Just because you’re a runner doesn’t mean you can’t go out and party, but as someone who started his running career at university, I’ve learned there are a few things to bear in mind.
At the start of this particular runner’s journey there was a full on battle between running and drinking. The running was increasing cardiovascular endurance for partying, but reducing ability to handle drink – while the drink was making it a little harder to progress as a runner. Finding balance is key.
At present it’s been five or six years since I’ve had a drink, but I wouldn’t suggest everyone has to give up alcohol full-time. It’s just that being someone who represents Great Britain – and wanting to truly discover what I’m capable of – it seems a wise choice. What might be worth doing is choosing a period of abstinence alongside a key training block.
If you really want that PB at London this year, then a period of abstinence won’t feel so tough. You can celebrate at the finish line like fellow MR columnist Steve Way: with a cigar and a lager.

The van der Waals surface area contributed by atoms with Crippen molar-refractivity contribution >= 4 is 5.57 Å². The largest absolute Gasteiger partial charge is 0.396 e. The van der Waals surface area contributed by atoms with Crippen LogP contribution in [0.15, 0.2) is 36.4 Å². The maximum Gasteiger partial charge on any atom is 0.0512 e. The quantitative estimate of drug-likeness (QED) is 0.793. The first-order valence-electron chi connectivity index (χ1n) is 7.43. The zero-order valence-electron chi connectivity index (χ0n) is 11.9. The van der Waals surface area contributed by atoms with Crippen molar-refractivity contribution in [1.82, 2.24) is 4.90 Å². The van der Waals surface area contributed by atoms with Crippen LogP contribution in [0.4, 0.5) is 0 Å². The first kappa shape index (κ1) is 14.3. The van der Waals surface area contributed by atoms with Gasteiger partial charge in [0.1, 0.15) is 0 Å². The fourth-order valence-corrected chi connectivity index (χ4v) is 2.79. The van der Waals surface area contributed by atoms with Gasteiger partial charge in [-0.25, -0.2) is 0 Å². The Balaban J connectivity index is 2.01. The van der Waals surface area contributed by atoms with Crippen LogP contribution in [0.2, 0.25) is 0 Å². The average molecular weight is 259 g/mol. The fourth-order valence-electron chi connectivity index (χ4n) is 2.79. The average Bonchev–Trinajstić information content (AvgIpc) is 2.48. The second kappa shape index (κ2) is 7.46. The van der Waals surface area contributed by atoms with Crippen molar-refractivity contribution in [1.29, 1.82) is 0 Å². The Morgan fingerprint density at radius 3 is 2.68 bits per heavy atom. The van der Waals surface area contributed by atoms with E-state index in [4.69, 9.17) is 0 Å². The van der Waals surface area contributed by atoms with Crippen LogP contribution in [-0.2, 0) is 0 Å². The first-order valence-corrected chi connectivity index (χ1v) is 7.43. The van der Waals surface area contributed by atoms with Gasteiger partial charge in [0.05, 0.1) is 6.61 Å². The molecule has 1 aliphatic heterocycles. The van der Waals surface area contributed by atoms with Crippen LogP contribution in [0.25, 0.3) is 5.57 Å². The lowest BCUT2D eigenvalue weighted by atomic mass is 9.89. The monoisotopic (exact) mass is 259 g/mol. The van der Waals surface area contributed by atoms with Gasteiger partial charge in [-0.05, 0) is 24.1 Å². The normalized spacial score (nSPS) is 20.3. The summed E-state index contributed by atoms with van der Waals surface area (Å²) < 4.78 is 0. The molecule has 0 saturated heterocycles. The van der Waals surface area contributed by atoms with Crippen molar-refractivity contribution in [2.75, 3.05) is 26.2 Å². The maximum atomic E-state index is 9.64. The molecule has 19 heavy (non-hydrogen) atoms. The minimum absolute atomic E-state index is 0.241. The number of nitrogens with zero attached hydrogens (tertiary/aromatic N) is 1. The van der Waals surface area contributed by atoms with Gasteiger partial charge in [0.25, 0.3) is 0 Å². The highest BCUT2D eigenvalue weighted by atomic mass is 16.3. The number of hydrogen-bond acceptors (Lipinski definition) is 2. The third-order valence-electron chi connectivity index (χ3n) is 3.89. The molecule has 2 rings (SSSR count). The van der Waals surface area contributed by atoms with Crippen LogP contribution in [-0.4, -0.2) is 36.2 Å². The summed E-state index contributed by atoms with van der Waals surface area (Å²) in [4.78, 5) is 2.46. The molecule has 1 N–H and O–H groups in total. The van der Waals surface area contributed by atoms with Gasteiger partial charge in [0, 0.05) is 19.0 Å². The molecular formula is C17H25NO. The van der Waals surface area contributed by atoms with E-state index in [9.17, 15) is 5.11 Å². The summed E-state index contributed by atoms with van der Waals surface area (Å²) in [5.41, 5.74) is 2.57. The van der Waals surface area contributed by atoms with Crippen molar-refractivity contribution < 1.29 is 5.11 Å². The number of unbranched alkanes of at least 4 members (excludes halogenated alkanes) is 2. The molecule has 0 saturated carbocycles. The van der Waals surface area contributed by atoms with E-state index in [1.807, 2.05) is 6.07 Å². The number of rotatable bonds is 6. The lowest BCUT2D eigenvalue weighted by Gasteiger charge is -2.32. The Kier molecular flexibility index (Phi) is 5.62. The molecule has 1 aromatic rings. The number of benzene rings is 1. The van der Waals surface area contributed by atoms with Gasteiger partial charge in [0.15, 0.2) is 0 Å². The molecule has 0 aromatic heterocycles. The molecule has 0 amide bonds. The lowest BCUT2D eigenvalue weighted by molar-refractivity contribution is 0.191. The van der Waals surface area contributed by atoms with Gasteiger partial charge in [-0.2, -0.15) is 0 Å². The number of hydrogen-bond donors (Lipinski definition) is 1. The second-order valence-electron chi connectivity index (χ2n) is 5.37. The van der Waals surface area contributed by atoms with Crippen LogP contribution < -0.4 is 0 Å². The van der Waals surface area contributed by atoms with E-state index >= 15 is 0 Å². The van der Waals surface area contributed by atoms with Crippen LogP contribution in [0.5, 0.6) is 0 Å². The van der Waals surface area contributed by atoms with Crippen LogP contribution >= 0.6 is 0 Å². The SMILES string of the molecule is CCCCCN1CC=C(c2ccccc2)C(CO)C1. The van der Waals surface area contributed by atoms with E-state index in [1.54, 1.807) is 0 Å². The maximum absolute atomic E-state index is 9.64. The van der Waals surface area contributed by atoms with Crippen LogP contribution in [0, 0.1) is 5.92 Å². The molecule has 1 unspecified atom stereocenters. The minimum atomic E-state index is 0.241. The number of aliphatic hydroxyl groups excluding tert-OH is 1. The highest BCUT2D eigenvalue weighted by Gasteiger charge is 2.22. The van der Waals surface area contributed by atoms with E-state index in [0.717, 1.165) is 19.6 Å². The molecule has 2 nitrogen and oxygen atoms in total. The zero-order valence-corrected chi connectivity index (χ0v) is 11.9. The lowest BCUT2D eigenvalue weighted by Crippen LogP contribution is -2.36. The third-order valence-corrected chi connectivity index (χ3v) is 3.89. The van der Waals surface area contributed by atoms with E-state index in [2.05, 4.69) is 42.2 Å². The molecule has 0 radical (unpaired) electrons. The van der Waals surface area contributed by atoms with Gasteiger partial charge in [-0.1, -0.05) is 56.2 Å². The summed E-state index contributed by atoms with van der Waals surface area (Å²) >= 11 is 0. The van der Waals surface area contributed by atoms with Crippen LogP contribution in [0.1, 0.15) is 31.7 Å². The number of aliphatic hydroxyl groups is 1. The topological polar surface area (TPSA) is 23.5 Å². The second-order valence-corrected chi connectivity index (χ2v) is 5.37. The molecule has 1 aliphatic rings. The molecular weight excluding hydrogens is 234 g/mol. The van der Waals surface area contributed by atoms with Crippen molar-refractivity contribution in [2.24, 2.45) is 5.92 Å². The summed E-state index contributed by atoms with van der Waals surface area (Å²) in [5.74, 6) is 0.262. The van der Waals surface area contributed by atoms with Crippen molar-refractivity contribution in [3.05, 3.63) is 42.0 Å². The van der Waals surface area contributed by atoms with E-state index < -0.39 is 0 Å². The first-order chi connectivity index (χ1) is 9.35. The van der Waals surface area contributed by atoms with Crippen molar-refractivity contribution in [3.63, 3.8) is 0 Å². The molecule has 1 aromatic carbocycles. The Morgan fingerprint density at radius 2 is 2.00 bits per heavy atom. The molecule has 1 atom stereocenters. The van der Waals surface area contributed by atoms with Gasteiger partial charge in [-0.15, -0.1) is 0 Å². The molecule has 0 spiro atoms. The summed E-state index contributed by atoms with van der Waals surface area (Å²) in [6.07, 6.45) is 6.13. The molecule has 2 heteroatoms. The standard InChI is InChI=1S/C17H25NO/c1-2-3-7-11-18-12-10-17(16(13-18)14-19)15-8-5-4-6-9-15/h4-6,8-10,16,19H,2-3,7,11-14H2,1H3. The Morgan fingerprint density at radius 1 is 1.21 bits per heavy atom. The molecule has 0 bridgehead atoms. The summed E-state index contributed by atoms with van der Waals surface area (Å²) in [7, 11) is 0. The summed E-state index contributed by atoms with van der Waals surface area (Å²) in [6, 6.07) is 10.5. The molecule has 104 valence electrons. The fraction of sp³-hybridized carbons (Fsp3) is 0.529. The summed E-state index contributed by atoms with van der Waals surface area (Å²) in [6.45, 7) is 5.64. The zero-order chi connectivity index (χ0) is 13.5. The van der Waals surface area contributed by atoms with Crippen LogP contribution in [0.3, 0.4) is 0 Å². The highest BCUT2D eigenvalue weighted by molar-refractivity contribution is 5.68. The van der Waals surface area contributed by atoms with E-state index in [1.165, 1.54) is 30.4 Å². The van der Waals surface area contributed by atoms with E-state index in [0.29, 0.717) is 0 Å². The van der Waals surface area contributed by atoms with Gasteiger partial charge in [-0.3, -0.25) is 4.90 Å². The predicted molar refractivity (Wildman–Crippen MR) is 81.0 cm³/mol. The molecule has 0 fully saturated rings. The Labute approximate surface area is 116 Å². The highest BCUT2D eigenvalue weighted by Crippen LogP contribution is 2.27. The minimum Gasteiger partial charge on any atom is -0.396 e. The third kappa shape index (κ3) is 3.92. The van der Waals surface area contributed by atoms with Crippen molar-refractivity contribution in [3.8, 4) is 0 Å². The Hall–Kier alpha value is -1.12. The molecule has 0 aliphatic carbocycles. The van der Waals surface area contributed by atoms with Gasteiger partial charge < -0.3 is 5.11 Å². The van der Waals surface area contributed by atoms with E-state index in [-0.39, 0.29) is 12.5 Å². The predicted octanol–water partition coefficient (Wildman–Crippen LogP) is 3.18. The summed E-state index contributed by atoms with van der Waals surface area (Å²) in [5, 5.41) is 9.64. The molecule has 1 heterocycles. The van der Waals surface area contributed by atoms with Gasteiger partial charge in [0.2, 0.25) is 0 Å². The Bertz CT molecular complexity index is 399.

The hard truth is if you want to keep partying, you have to accept it’s not ideal. Alcohol interrupts sleep, as does staying up all night partying, so when you need to recover (after a big run or a hard session) it might not be the greatest timing before a party. If it’s a mate’s stag trip then make it an easy weekend or a rest day afterwards.
You can also arrange to meet a non-drinking friend for a run after a night on the beers, thus making it harder to excuse yourself. (It’s best not to pick a fast, non-drinking friend, as you will be at a disadvantage with lack of sleep/hangover.)
But at the end of the day, my former lifestyle has made me the athlete I am, to an extent. As a 24hr runner the experience of staying up all night, dancing and vomiting at regular intervals, has proved invaluable.
Party hard. Race harder.